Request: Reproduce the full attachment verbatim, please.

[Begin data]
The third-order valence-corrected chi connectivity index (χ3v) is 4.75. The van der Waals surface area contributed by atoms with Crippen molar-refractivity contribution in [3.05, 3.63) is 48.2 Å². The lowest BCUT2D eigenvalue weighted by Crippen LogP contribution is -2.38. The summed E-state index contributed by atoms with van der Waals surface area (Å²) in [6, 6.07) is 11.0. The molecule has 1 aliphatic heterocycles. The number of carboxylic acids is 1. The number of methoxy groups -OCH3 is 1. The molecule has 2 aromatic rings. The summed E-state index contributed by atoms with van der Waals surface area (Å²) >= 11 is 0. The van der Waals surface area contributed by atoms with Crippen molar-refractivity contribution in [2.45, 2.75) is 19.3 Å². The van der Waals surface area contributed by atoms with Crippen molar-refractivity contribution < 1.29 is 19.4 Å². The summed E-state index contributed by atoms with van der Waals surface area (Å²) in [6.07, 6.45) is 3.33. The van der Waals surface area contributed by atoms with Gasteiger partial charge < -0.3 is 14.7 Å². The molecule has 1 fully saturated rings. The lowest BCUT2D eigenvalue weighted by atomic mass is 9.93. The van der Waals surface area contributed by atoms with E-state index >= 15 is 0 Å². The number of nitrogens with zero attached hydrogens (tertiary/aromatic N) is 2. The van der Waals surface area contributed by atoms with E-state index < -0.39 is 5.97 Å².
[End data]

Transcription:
The third-order valence-corrected chi connectivity index (χ3v) is 4.75. The van der Waals surface area contributed by atoms with Crippen molar-refractivity contribution in [3.05, 3.63) is 48.2 Å². The lowest BCUT2D eigenvalue weighted by Crippen LogP contribution is -2.38. The summed E-state index contributed by atoms with van der Waals surface area (Å²) in [6, 6.07) is 11.0. The molecule has 1 aliphatic heterocycles. The number of carboxylic acids is 1. The number of methoxy groups -OCH3 is 1. The molecule has 2 aromatic rings. The summed E-state index contributed by atoms with van der Waals surface area (Å²) >= 11 is 0. The van der Waals surface area contributed by atoms with Crippen molar-refractivity contribution in [2.45, 2.75) is 19.3 Å². The van der Waals surface area contributed by atoms with Crippen molar-refractivity contribution < 1.29 is 19.4 Å². The summed E-state index contributed by atoms with van der Waals surface area (Å²) in [6.07, 6.45) is 3.33. The van der Waals surface area contributed by atoms with Gasteiger partial charge < -0.3 is 14.7 Å². The molecule has 1 fully saturated rings. The lowest BCUT2D eigenvalue weighted by atomic mass is 9.93. The van der Waals surface area contributed by atoms with E-state index >= 15 is 0 Å². The number of nitrogens with zero attached hydrogens (tertiary/aromatic N) is 2. The van der Waals surface area contributed by atoms with E-state index < -0.39 is 5.97 Å².